There is the way people laugh, always a revealing negotiation of control. Listening to Harold Bloom laugh—a sparkling helium cannonade—while discussing the noisy chair in The Death of Ivan Ilyich conveys more about his enthusiasm for literature than any sentence he could set to paper. It is not a polite, conversational laugh—it is a wave, a bodily wracking thing that arrests his words. Literature overcomes him. It is clear from the wildness of the laugh that Harold Bloom is comfortable with George Plimpton, his interviewer. Sam Shepard, giving an interview to Plimpton and two other editors at The Paris Review, whom he does not seem to know well, has a restrained sotto voce laugh that functions parenthetically to his speech. Salman Rushdie, conducting his interview before an audience at the 92nd Street Y, often seems to have composed complete, multiclause sentences in his head before answering, and when one of the internal punch lines draws a laugh from the crowd, he does not stop but plunges ahead insistently. He is lightly antagonistic to the audience—aware that he is being charming but standing at a distance to that charm.
There are the interruptions of incidental sound and the gravitational effect they have on the conversation. An ambulance wails through one of Jay McInerney’s answers, and his voice gets a little louder, his point just a little more strident. The phone rings in the middle of Sam Shepard’s interview, and Plimpton is heard asking the caller if he can call him back later, as he is in the middle of a “conference.” Shepard teases him lightly about calling the interview a conference, and the conversation flows more freely from that point forward. The tape clicks over in the middle of one of Don DeLillo’s answers, and the interviewer asks him to repeat his previous sentence in case the recorder cut it off. DeLillo does so without objection, but with a flatter, impatient affect—it sounds more like a line from one of his novels.
My favorite interview in the Morgan Library archives is one unconnected to The Paris Review and resistant to any transcription. In the seventies, George Plimpton interviewed a man named Pierre Etchebaster, born in France in 1893, for Pierre’s Book: The Game of Court Tennis. Etchebaster was a veteran of Verdun and considered one of the greatest-ever players of “real tennis,” so called at the time because it preceded “lawn tennis.” Just as it seems to me that people in the past had different faces, there are also voices that belong entirely to bygone eras. Pierre Etchebaster’s voice sounds like the original from which the stereotypical hacky French accent was cast. It is a valuable artifact in itself. Throughout the interview, Pierre is bouncy and cheerful, enthusiastically spelling out names when George cannot penetrate his accent, displaying an infectious delight in the alphabet itself. At one point, though, George asks Pierre about what it was like fighting at Verdun, where almost a million soldiers died in a battle that lasted an interminable nine months. Pierre releases an unclassifiable sound and exclaims, “Oh! I don’t want to make you sick!” The sound—something like a gasp, something like a shriek—carries meaning beyond language. It steps into the breach of words and narrative. These sounds throw an odd, expansive light onto the words on the page and have their own untranslatable glow, demanding its own understanding.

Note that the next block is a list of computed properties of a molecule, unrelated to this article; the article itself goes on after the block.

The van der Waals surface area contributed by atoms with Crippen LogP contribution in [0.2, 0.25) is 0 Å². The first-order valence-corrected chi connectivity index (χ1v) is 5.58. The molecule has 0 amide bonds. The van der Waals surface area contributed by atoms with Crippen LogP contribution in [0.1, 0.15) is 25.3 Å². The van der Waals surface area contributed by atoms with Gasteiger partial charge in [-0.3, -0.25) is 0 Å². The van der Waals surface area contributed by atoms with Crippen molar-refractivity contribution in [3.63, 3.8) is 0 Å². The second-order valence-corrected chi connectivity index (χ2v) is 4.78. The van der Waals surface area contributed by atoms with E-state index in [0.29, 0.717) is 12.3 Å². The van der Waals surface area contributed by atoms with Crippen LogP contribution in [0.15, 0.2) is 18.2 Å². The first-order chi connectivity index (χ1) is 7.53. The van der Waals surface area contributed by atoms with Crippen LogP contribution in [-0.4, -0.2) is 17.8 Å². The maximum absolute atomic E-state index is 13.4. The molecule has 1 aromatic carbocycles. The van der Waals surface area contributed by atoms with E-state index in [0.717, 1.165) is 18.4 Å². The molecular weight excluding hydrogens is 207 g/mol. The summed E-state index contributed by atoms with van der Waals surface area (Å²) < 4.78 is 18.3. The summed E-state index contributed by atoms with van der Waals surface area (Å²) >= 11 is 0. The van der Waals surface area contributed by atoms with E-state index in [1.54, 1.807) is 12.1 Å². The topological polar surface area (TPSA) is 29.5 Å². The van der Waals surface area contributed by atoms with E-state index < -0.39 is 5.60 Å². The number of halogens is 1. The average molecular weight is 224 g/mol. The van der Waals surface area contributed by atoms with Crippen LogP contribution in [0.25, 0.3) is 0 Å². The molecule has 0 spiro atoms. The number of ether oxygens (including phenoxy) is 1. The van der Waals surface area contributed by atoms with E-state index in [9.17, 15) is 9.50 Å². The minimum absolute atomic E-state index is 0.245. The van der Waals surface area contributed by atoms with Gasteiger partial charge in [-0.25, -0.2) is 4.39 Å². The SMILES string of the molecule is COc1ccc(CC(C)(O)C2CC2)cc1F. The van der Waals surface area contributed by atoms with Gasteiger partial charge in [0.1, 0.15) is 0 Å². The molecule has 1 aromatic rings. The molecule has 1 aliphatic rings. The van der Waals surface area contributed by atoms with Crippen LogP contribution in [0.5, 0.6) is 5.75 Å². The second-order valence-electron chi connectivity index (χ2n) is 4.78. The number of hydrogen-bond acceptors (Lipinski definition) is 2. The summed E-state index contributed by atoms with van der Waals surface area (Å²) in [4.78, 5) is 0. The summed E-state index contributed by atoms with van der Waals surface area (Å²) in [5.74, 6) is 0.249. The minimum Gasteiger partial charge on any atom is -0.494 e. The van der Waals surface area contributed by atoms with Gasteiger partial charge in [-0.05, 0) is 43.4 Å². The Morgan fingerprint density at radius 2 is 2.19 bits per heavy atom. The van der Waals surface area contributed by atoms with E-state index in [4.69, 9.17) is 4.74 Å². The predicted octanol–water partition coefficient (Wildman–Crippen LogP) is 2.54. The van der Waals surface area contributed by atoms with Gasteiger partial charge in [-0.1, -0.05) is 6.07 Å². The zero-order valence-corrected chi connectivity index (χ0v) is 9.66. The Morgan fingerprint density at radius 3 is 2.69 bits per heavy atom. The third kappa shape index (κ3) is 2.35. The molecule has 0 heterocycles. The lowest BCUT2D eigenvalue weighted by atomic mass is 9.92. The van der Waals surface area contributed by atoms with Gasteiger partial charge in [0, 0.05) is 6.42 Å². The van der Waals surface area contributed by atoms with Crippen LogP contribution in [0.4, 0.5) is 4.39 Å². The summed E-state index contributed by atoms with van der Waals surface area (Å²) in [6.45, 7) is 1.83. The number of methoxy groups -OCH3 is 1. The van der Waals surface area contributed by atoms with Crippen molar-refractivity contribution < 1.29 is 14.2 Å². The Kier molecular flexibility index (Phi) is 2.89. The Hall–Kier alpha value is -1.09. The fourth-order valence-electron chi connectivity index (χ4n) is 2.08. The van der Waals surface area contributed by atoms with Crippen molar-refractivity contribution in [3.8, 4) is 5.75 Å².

Stepping past the glass into the reading room, there is a moment in which the entire space is incarnated in sound and scent, in which the muffled scrape of a chair sliding over carpeting, the door handle warmed by other hands seem to achieve new dimensions. Soon the urgent newness of perception fades, and each element relaxes into its place. Soon there is the strangely comforting thought that there is always something else central and illuminating just beyond the fringes of our attention. The audio and the written interviews enrich each other while standing entirely on their own—our sense of the space simply deepens, and a new angle of sight presents itself.
You can hear portions of the original audio recordings of our interviews on The Paris Review Podcast.
Matt Levin is a writer living in New York City.